The Woman Is Present is structured as a series of monologues in which Steinberg, Elmes and a number of other women tell their own stories. How do Smashing Times go about re-working these already dramatic stories as theatrical performances? "For a long time we've been making performances where people share their stories and then we fictionalise them to protect their privacy," Moynihan says. "We wanted to fictionalised these stories, too – but we found we couldn't. The power comes from the naming of the women."
Moynihan has written two of the pieces in The Woman Is Present; the other writers are Deirdre Kinahan, Fiona Bawn Thompson and Paul Kennedy. Was it a harrowing business, researching these lives lived among the horrors of war and genocide? "On one level," she says. But it was also inspirational. "What comes across is the incredible spirit of the women. They're all extraordinary in their determination to stand up for human dignity. None of them accepted the oppression that was imposed on them; each one fought back in their own way."
It’s important to acknowledge and remember what happened during the second World War, she says. But the example of these astonishing women also offers hope – and inspiration – to those of us who are growing ever more dismayed by what’s currently happening in the world.
We found ourselves looking at the exact same pictures – except they were in colour . . . people fleeing from Syria
“We wanted to see for ourselves the journey that Mary Elmes would have made,” Moynihan recalls. “So one day, in rehearsal, we were watching some old black-and-white BBC film of Spanish refugees crossing the mountains into France,
"Then, when we went home, we were watching the news on TV. And we found ourselves looking at the exact same pictures – except they were in colour, and they were of people fleeing from Syria. It was so similar. That's why we think these stories are so relevant today." "The Woman Is Present" is at An Táin Arts Centre, Dundalk, Co Louth, on Sept 28. It then tours to Lisburn (Oct 7), Belfast (Oct 10), Omagh (Oct 11), Bray (Oct 20), TCD (Oct 25-26), Wexford Arts Centre (Nov 1), Germany (Nov 19), Blanchardstown (Nov 30) and Derry (Feb 24, 2018). For more information, including a digital booklet which tells the stories of 23 women from the second World War, see smashingtimes.ie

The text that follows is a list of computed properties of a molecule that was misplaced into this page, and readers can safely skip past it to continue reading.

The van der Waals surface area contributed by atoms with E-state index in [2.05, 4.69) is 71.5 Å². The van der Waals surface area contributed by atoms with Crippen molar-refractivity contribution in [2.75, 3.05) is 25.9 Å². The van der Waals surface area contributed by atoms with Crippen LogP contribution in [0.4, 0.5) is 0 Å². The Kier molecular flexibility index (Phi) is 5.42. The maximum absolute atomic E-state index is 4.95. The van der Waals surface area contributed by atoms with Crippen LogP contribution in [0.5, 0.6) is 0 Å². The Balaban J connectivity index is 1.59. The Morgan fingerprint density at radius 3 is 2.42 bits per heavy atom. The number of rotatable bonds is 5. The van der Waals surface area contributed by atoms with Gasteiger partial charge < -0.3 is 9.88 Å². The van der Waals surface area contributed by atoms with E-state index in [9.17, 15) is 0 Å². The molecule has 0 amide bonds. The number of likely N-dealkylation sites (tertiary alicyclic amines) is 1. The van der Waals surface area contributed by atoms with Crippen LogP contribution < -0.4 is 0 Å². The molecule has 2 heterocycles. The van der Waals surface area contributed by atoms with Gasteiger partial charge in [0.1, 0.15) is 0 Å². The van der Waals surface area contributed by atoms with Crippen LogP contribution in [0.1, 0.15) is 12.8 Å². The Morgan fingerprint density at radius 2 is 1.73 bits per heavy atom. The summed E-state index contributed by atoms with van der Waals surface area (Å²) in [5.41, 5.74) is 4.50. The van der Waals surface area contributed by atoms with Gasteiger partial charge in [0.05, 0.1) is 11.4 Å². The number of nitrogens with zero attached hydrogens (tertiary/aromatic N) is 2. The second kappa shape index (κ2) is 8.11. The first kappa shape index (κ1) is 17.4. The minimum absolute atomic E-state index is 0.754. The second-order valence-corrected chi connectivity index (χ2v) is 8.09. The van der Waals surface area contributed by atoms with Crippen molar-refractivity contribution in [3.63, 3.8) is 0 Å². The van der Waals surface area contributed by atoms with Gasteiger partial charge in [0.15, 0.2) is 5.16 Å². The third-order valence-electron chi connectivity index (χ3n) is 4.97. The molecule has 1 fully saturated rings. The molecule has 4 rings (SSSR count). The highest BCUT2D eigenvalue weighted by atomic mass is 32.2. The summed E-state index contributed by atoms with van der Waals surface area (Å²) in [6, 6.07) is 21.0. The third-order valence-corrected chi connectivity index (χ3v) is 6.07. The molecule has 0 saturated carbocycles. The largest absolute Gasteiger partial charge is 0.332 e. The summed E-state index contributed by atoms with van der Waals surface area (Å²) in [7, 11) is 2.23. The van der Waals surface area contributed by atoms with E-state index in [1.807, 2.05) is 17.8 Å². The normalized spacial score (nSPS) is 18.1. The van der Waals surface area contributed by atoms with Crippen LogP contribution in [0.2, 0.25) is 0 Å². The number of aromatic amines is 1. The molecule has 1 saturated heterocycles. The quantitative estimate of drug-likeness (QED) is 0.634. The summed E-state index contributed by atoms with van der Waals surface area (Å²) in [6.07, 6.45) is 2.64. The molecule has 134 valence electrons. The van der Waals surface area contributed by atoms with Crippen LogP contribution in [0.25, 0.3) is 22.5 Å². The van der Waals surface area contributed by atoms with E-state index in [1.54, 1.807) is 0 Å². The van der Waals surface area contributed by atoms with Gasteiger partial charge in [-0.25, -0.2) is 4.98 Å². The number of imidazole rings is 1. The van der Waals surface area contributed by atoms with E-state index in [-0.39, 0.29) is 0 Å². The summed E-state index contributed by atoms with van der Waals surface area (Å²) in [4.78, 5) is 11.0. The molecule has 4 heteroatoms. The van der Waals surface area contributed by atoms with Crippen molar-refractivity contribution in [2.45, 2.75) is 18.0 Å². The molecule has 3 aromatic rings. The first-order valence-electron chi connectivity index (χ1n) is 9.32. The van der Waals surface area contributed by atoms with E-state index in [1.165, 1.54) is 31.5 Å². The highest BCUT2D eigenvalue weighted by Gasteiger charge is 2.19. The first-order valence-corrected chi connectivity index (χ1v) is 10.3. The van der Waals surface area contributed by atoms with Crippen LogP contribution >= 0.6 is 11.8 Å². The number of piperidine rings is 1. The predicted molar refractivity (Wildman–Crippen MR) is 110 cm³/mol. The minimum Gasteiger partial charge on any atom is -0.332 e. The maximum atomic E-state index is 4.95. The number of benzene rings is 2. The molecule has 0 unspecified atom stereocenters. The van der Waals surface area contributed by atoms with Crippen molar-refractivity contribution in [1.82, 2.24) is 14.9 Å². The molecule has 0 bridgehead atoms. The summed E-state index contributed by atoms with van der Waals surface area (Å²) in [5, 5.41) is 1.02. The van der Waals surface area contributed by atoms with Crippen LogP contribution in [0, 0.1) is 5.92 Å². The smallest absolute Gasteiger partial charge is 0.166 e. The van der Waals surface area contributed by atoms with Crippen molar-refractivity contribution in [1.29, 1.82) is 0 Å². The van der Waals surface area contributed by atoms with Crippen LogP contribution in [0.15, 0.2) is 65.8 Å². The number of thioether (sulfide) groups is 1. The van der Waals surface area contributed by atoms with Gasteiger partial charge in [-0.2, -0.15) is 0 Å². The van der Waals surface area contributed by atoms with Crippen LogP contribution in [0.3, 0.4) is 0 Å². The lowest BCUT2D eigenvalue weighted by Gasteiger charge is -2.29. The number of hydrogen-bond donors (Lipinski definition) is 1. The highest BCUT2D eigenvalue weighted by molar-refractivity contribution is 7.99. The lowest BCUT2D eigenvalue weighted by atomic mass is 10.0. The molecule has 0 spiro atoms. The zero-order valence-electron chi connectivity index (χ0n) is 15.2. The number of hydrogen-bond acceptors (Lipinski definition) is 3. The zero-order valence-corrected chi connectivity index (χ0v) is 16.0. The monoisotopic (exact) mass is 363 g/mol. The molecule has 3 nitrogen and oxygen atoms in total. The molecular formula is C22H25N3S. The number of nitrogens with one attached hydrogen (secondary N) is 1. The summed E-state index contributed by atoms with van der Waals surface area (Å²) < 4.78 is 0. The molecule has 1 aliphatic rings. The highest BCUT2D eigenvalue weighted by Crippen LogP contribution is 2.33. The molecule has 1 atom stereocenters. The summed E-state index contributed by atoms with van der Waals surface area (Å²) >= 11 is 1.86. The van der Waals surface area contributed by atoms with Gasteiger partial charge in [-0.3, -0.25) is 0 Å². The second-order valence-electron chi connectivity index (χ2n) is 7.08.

HUMANITY IN THE DETAILS
It’s easy to feel overwhelmed by an international catastrophe as enormous as that of the Holocaust. But when you begin to dig beneath the surface of history, you find tiny threads of personal connection. These are the sparks of light in the darkness: and that’s where empathy begins. Here are some of the sparks that helped Smashing Times to recreate the stories of women from the second World War.
* In the archive of the Irish Jewish Museum is a postcard. It is believed that Ettie Steinberg addressed it to her family in Dublin and threw it from the moving cattle car in which she and her family were being deported to Auschwitz. It was found by a passer-by, and posted a few days after Steinberg, her husband, and their son were murdered.
* When Moynihan began to research the life of Mary Elmes she found a very old blog on a Quaker website. She sent off an email, and was put in touch with an Englishman called Bernard Wilson who had a house in the south of France. He got interested in what had happened there during the war – and kept hearing the name “Miss Mary”. Eventually, he wrote a book about Mary Elmes.
Since then more information about Elmes has emerged, much of which will be contained in a new biography, A Time to Risk All, by Clodagh Finn. Finn contacted one of the people who, as a child, was saved by Elmes. He is now an academic in New York. The book will be published by Gill Books in October.